Emily Brandon is the senior editor for Retirement at U.S. News. You can contact her on Twitter @aiming2retire, circle her on Google Plus or email her at ebrandon@usnews.com.


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Valerie

What this article didn't mention (and should have) is that there are a lot of errors on those Social Security statements of benefits and earnings.

Everyone should make a habit of going over their SS statement with a fine tooth comb to make sure it is accurate. You only have two years to correct any mistakes you may find. After that two year period has passed, any incorrect info on your statement becomes part of your permanent record and you can't get it revised.

May 06 2014 at 6:18 PM Report abuse +3 rate up rate down Reply
thefacts22

Anybody with a calculator,can figure out that SS is a fraud,but it is the law and we have to pay into the Ponzi scheme,on top that they have been stealing from SS since day one,we the payers have to support for life those that do not work,no wonder it will bankrupt.Many of you read the news and know that the dollar is collapsing against most currencies,that USA credit will be downgraded "again" next year,as during the last 51/2 years we have borrowing massive amounts of money to keep feeding the jobless and increasing welfare 39%.Oba,s policies will take USA to a final collapse

May 06 2014 at 4:19 PM Report abuse -5 rate up rate down Reply
razov

The easiest way to make the Social Security & Medicare "trust" fund solvent in perpetuity is twofold:

1. Force Congress to invest the SS/Medicare surplus in real assets, and keep these programs separate from the annual appropriations that the Treasury must finance. That's right, sequester these funds from Congress's temptation to spend them. Sen. Daniel Moynahan warned about this dangerous practice 30 years ago.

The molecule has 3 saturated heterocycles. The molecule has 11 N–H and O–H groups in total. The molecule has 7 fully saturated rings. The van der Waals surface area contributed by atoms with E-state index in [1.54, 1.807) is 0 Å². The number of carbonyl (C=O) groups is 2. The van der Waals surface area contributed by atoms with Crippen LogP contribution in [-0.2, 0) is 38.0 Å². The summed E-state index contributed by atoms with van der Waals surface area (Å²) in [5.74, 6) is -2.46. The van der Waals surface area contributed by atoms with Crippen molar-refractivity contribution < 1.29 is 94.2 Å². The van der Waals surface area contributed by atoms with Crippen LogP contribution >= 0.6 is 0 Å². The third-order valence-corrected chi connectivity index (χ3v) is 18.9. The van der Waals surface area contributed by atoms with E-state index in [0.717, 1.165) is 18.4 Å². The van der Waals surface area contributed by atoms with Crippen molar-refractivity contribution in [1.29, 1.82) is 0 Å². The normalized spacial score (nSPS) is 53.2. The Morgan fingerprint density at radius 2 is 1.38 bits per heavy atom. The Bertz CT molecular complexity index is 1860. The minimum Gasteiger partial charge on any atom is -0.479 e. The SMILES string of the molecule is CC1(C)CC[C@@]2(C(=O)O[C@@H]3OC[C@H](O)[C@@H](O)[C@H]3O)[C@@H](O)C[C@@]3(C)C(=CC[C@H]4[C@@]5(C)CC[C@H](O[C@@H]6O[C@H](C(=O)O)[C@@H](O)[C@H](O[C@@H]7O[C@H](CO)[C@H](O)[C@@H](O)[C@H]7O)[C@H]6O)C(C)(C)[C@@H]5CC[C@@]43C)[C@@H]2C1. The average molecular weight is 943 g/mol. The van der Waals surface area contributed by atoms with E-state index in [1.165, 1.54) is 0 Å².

2. Remove the limit on income subject to the withholding tax. This means millionaires and billionaires will pay an extra 6.2% of their gross above the $117,000 level. Why not, its a matter of fairness. I dare any wealthy executive or celebrity to explain how their lives will be financially burdened by paying an extra 6.2%

I have written my representative in Congress about this proposal. Let them take a vote on it, and see who sides with the average person and who defends the super rich.

RZ in CT

May 06 2014 at 1:40 PM Report abuse +4 rate up rate down Reply
1 reply to razov's comment
kitharris1

not a bad plan in my book.

May 06 2014 at 1:56 PM Report abuse +2 rate up rate down Reply
toosmart4u

If you are on social security and medicare, or soon will be, thank a democrat. If you want to end these 2 fine programs vote republican. 1935 democrats passed social security against the wishes of the republicans who fought to stop the law. In 1968 democrats passed legislation for medicare, and again the republicans wanted nothing to do with it. So thank you democrats for my life style today. By the way I never drew an unemployment or welfare check all my working years.

May 06 2014 at 11:51 AM Report abuse -1 rate up rate down Reply
SPQR

Social Security is a great thing and politicians should do everything in their power to save it and make it stronger. As it becomes harder to save with no returns from the banks, a seasaw market that is totally rigged, and massive inflation Americans need help. The government should subsidize tiny houses and tax the huge mansions. I am not against capitalism but the 50% or 99% just need a place to live that won't drive them into bankruptcy. Looks like we will have to go back to little house on the prairie. PS: send all the illegals back because there is no work for them. With droughts etc there will be no vegetables to pick

May 06 2014 at 10:35 AM Report abuse rate up rate down Reply
jpfmtka

I come from an extended family of democrats. None have ever taken a dime in government support and all of us have a million dollars or more in our self funded retirement accounts.

May 06 2014 at 10:31 AM Report abuse +1 rate up rate down Reply
progressivehoax

EvansomeyMac won't get one, they have suckled the Government teat their whole lives.

May 06 2014 at 8:13 AM Report abuse rate up rate down Reply